Mars could now be considered a barren, icy desert but did Earth’s closest neighbor once harbour life?
This is a question which has preoccupied scientists for centuries and fired up sci-fi imaginings.
Now three space mining jobs are gearing up to launch some of the very ambitious bids yet to come across an answer.
Scientists believe that four thousand years ago the two planets had the potential to nurture life–but much of Mars’ intervening background is a enigma.
The new Mars probes from the USA, United Arab Emirates and China will launch this summer.
Their aim isn’t to locate Martian life–scientists think nothing could survive there today –but to search for possible traces of past lifeforms.
These vast and costly programmes could prove futile. However, astrobiologists say the world that is red is our best hope for locating a set of life on other planets.
Mars is”the only world with concrete chances of finding traces of extraterrestrial life because we know that centuries ago it was inhabitable,” explained Jean-Yves Le Gall, president of French space agency CNES at a conference call with journalists this week.
Le Gall is one of the architects of NASA’s Mars 2020 exploratory probe, that is scheduled for launch in the end of July when Earth and Mars will be the closest for more than a couple of years.
The greater than $2.5 billion project is the latest–and most technologically innovative –try to uncover Mars’ deep buried secrets.
However it is not alone, as excitement for space exploration has reignited.
‘News from Mars’
Scientific enquiry of the red world started in earnest in the 17th Century.
In 1609 Italian Galileo Galilei observed Mars using a primitive telescope and in doing so became the first individual to use the new technology for astronomical purposes.
Fifty decades later Dutch astronomer Christiaan Huygens used a more innovative telescope of his own design to produce the first ever topographical drawing of the planet.
Mars–compared to the”desolate, empty” moon–has long seemed promising for potential inhabitability by microorganisms, wrote astrophysicist Francis Rocard in his latest essay”Latest News from Mars”.
But the 20th century introduced setbacks.
In the 1960therefore, since the race to put a man on the moon was accelerating towards its dazzling”Giant Leap”, Dian Hitchcock and James Lovelock were putting a dampener on hopes of finding life on Mars.
Their research analysed the world’s atmosphere searching for a chemical imbalance, fumes reacting with one another, which might hint at life.
“If there’s absolutely not any reaction, then there’s probably no existence there,” Lovelock told AFP.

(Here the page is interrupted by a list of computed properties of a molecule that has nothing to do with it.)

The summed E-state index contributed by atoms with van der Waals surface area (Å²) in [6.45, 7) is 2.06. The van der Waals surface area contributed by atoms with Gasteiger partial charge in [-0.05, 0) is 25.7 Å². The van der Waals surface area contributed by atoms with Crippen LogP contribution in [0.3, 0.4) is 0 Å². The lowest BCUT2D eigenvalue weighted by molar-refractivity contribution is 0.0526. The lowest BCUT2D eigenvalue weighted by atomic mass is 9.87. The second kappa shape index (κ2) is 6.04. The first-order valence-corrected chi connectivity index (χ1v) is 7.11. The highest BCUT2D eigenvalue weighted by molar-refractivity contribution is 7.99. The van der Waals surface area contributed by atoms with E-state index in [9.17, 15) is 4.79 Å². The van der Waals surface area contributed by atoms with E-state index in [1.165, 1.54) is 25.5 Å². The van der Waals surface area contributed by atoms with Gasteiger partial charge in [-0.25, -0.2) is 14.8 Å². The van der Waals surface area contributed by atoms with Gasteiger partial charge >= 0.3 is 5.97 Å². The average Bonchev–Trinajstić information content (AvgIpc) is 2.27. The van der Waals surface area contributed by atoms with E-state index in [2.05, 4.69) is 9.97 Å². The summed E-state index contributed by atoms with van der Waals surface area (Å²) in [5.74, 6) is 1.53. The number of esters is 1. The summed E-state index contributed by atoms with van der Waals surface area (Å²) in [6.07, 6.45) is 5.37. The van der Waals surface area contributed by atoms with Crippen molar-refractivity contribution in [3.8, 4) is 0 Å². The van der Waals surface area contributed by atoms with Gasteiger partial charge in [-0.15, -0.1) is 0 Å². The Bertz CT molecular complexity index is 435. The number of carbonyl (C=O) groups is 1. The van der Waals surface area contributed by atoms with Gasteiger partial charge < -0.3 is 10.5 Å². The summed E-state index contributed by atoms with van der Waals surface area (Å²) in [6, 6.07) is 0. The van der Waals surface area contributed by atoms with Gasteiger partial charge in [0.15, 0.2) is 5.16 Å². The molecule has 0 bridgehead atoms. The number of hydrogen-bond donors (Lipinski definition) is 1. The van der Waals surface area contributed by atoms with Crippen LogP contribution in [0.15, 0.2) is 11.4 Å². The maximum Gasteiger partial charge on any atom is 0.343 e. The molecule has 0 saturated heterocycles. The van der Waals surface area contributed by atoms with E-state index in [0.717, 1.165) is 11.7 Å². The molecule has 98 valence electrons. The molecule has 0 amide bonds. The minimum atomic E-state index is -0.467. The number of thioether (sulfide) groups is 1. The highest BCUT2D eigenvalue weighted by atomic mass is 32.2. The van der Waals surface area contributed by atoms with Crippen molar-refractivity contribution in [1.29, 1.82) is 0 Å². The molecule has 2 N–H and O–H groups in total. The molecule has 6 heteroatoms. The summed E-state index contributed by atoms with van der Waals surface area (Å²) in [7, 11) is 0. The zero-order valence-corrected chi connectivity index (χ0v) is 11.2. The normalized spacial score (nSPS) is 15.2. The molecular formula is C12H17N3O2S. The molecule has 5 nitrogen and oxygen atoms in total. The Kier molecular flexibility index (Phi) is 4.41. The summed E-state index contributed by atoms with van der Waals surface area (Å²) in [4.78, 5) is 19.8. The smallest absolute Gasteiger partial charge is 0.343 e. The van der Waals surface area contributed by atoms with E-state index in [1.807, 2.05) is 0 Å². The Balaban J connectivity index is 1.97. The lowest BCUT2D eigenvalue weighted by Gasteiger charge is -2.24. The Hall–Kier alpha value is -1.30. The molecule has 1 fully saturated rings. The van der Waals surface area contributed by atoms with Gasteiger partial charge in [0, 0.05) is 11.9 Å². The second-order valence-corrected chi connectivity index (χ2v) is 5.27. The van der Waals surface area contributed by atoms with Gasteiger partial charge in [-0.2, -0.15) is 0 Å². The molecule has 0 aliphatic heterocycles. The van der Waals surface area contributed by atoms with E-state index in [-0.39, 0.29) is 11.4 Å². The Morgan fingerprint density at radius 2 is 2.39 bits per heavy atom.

“That has been the case–Mars has an atmosphere that’s entirely inactive so far as chemistry is concerned.”
Their conclusion was confirmed a decade later, when the Viking landers took soil and atmospheric samples which showed the entire world was no longer inhabitable.
This discovery proved to be a”actual tanker” for Mars research, Rocard told AFP.
Mars programmes essentially paused for 20 years.
Then in 2000 scientists left a game-changing discovery: they discovered that water had once flowed over its surface.
Practice the water
This tantalising discovering helped reestablish the latent fascination with Mars exploration.
Researchers pored over images of gullies, ravines, scouring the Martian surface for evidence of liquid water.
Over 10 years later, in 2011, they definitively found it.
The”follow the water, follow the carbon, follow the light” plan has paid off, Rocard explained.
Every assignment because the discovery of water has attracted”more and more evidence to light that Mars is not quite as dead as we thought,” Michel Viso, an astrobiologist at CNES, told AFP.
The hottest US rover to make the travel –aptly named Perseverance–is scheduled to touch down in February of following year following a yearlong journey from launch time.
The probe is possibly the most highly-awaited yet. Its landing place, the Jezero Crater, could have been a broad, 45-kilometre river delta.
Rich in sedimentary rocks, such as clay and carbonates–precisely the very same types of stones that carry fossil traces on Earth–Jezero could be a treasure trove.
Or maybe not.
“We all know that water once flowed, however, the question remains: for how long?” Requested Rocard. “We do not even know how much time it took for life to appear on Earth.”
When the mission can bring these rocks back to Earth they might give answers to the queries which have long confounded scientists.
But they might need to wait at least 10 years to the analysis to be accessible.
Viso said the results will probably be”a bundle of hints” rather than a definite answer.
Scientists are also considering perhaps an even more profound question.
If life never existed on Mars, then why not?
The reply to this could enrich our understanding of how life developed in our own planet, Jorge Vago, ” the spokesperson of the European Space Agency said.
Because of shifting plate tectonics under the planet’s heart, it is exceedingly tough to find any traces of existence here before 3.5 billion years back.
Mars doesn’t have tectonic plates and so there’s a chance that four-billion-year-old signs of life which”you could never see on Earth” may be maintained there, Vago said.
And if the latest Mars programmes fail to find signs of early Martian life, there are always further frontiers to explore.
Encelade and Europe, two of Saturn’s and Jupiter’s moons, respectively are deemed promising contenders.
Although reaching them stays longer science fiction than truth.
© 2020 AFP
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